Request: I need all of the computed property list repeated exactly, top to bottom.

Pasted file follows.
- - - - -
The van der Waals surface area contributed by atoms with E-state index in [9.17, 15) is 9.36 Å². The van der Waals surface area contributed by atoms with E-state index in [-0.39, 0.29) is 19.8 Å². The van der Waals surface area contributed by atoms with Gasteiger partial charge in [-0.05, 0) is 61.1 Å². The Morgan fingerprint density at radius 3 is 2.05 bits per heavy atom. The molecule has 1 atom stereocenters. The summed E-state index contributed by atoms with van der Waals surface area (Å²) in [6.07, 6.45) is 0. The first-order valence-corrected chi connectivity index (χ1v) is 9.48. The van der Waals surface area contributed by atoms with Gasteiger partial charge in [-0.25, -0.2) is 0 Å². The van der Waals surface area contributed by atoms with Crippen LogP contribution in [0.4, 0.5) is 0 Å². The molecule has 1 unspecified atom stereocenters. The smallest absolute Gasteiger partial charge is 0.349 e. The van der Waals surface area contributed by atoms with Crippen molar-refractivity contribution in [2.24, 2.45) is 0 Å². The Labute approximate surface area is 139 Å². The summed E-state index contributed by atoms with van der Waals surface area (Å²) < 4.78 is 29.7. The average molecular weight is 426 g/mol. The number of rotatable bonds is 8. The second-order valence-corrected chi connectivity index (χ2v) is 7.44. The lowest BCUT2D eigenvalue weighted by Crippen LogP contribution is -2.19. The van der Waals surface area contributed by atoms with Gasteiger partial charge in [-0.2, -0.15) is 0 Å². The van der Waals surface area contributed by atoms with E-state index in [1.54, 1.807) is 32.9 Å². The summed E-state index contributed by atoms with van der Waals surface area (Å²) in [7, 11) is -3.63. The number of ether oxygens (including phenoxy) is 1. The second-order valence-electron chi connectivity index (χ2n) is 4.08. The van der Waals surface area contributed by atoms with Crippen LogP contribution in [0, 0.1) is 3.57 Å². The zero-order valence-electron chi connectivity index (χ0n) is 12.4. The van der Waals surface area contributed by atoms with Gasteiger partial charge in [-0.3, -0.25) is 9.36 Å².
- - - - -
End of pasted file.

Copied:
The van der Waals surface area contributed by atoms with E-state index in [9.17, 15) is 9.36 Å². The van der Waals surface area contributed by atoms with E-state index in [-0.39, 0.29) is 19.8 Å². The van der Waals surface area contributed by atoms with Gasteiger partial charge in [-0.05, 0) is 61.1 Å². The Morgan fingerprint density at radius 3 is 2.05 bits per heavy atom. The molecule has 1 atom stereocenters. The summed E-state index contributed by atoms with van der Waals surface area (Å²) in [6.07, 6.45) is 0. The first-order valence-corrected chi connectivity index (χ1v) is 9.48. The van der Waals surface area contributed by atoms with Gasteiger partial charge in [-0.25, -0.2) is 0 Å². The van der Waals surface area contributed by atoms with Crippen LogP contribution in [0.4, 0.5) is 0 Å². The molecule has 1 unspecified atom stereocenters. The smallest absolute Gasteiger partial charge is 0.349 e. The van der Waals surface area contributed by atoms with Crippen molar-refractivity contribution in [2.24, 2.45) is 0 Å². The Labute approximate surface area is 139 Å². The summed E-state index contributed by atoms with van der Waals surface area (Å²) < 4.78 is 29.7. The average molecular weight is 426 g/mol. The number of rotatable bonds is 8. The second-order valence-corrected chi connectivity index (χ2v) is 7.44. The lowest BCUT2D eigenvalue weighted by Crippen LogP contribution is -2.19. The van der Waals surface area contributed by atoms with Gasteiger partial charge in [-0.2, -0.15) is 0 Å². The van der Waals surface area contributed by atoms with E-state index in [1.54, 1.807) is 32.9 Å². The summed E-state index contributed by atoms with van der Waals surface area (Å²) in [7, 11) is -3.63. The number of ether oxygens (including phenoxy) is 1. The second-order valence-electron chi connectivity index (χ2n) is 4.08. The van der Waals surface area contributed by atoms with Crippen LogP contribution in [0, 0.1) is 3.57 Å². The zero-order valence-electron chi connectivity index (χ0n) is 12.4. The van der Waals surface area contributed by atoms with Gasteiger partial charge in [-0.3, -0.25) is 9.36 Å².